Dr. Alisa Hurwitz
We are currently living in the zeitgeist of the #MeToo movement, which has empowered and emboldened sexual abuse survivors to speak up about the perpetrators. The number of sexual abuse survivors is likely underestimated, the best current information shows that 1 in 6 women and 1 in 33 men in the United States have been the target of rape or attempted rape. #MeToo has helped to shed light on a small number of these abusers, from Hollywood to corporate America. No field is exempt from these accusations, including our beloved theater community.
On Stage Blog recently published articles about perpetrators among us. It was disheartening to read but vital to acknowledge that this gross abuse of power is happening here. Recent reports have also highlighted Ben Vereen and Kevin Spacey as theater people who belong to the ranks of these dangerous men. The details of these assaults illustrate the warning signs of a potential predator, also known as “grooming”. These signs stand out to me due to me from my day job as a clinical psychologist specializing in sexual trauma.
In outlining and elucidating these signs, I want to be clear that I am in no way suggesting that the victims are to blame or “should have” seen these signs. My goal, much like in sessions with my individual trauma patients, is to discover healthy ways to protect oneself based on past experiences. (In fact, survivors of often have developed unhealthy ways to try to protect themselves; trauma causes people to cast a wide net of self-protection. So making this distinction is a vital step in someone’s therapeutic process.) But let me be clear, THE SEXUAL ABUSER IS ALWAYS 100% AT FAULT.
With that said, here are signs of grooming:
Taking Advantage of a Power Differential:
Perpetrators always look for a power dynamic to abuse. Examples include being an older age, holding a supervisory position, greater physical strength, being someone’s teacher, etc. In the theater world, with so many individuals working extremely hard to make connections and gain opportunities, there are unfortunately multiple inroads for abusers to use to their salacious ends. Be mindful of people trying to step over the boundaries and maintain boundaries that make you feel comfortable.
A perpetrator looks to manipulate access. Requesting private meetings, setting up group discussions and then suddenly uninviting all but one individual, and asking to see someone outside of regular business situations are all ways of trying to get time alone. If you feel uncomfortable, listen to your gut. If you are unsure, talk to a trusted friend. Any reasonable person who is not trying to gain access will be fine with not meeting alone.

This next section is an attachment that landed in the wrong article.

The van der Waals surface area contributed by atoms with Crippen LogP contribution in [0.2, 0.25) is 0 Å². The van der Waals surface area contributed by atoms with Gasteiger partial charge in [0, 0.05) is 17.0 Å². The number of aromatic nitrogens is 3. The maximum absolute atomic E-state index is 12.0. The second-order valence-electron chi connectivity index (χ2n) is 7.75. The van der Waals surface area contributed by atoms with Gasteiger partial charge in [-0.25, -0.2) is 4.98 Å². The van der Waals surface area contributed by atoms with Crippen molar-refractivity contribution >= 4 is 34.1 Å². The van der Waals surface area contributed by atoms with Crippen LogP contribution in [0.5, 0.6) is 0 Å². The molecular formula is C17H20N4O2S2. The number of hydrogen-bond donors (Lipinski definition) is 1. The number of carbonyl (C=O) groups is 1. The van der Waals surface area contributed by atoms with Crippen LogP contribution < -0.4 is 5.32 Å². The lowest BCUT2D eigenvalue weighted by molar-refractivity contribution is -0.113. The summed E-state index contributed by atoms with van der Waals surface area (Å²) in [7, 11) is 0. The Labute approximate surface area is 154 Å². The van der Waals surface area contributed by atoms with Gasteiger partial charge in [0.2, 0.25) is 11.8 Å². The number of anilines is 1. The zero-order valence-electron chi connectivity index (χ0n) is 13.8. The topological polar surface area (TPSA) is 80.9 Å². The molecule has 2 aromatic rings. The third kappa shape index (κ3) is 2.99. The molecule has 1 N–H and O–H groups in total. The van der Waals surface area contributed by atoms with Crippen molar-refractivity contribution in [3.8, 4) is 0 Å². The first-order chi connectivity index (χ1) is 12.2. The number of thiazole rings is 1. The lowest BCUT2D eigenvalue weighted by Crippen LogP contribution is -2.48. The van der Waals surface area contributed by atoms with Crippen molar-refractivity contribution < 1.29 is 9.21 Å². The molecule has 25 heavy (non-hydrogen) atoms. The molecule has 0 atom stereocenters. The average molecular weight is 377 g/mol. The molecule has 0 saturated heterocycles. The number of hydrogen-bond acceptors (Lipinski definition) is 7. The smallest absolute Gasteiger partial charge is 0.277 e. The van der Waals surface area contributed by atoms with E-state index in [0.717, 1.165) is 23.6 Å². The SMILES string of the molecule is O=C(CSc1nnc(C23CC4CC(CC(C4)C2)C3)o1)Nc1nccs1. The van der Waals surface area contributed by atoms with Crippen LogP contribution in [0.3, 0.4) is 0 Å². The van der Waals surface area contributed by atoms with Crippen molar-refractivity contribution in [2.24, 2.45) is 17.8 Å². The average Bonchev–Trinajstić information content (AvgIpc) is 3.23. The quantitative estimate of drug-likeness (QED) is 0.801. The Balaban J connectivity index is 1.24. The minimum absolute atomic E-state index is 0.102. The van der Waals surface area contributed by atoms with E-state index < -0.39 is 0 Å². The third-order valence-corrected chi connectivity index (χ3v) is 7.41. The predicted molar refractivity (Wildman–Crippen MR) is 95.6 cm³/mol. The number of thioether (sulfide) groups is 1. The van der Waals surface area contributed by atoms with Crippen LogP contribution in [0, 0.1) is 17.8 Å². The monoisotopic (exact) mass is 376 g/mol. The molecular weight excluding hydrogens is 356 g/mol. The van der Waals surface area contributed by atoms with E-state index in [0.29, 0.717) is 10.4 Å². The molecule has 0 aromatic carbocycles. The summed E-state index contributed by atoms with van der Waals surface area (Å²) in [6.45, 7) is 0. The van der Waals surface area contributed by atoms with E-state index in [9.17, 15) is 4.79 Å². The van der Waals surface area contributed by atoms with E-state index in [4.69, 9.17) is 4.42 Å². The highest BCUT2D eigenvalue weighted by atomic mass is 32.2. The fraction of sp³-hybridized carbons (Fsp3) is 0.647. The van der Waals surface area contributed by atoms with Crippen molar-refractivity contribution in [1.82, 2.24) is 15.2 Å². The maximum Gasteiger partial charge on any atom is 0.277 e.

Molesters will start with requests that they may couch as “innocent” to ease their access, such as by first suggesting “snuggles” before moving on to asking for “f*cking”. Abusers also use drugs and alcohol for this purpose. If someone is asking you to cuddle and you do not feel comfortable, find a way to get out of that situation safely. Ask a friend to come meet you. Call the police if you feel unsafe. Try to avoid consuming mind-altering substances around people you are not comfortable or who you do not know well.
As a society, we need to hold the abusers accountable for their actions, both legally and making it as socially reprehensible as cigarette smoking. While we strive for that more perfect union, keep these signs in mind to help protect yourself from future abuse.
If you or someone you love has been the victim of sexual assault, please go to the RAINN (Rape, Abuse, & Incest National Network) website for information and resources: www.rainn.org
Dr. Alisa Hurwitz is a clinical psychologist and writer. She practices at The Counseling Center of Nashua in southern New Hampshire, specializing in family therapy, autism spectrum disorders, and trauma. She maintains a blog and interview site that focuses on the intersection of theater and psychology. You can read more of her articles and interviews with Broadway actors at www.drdrama.com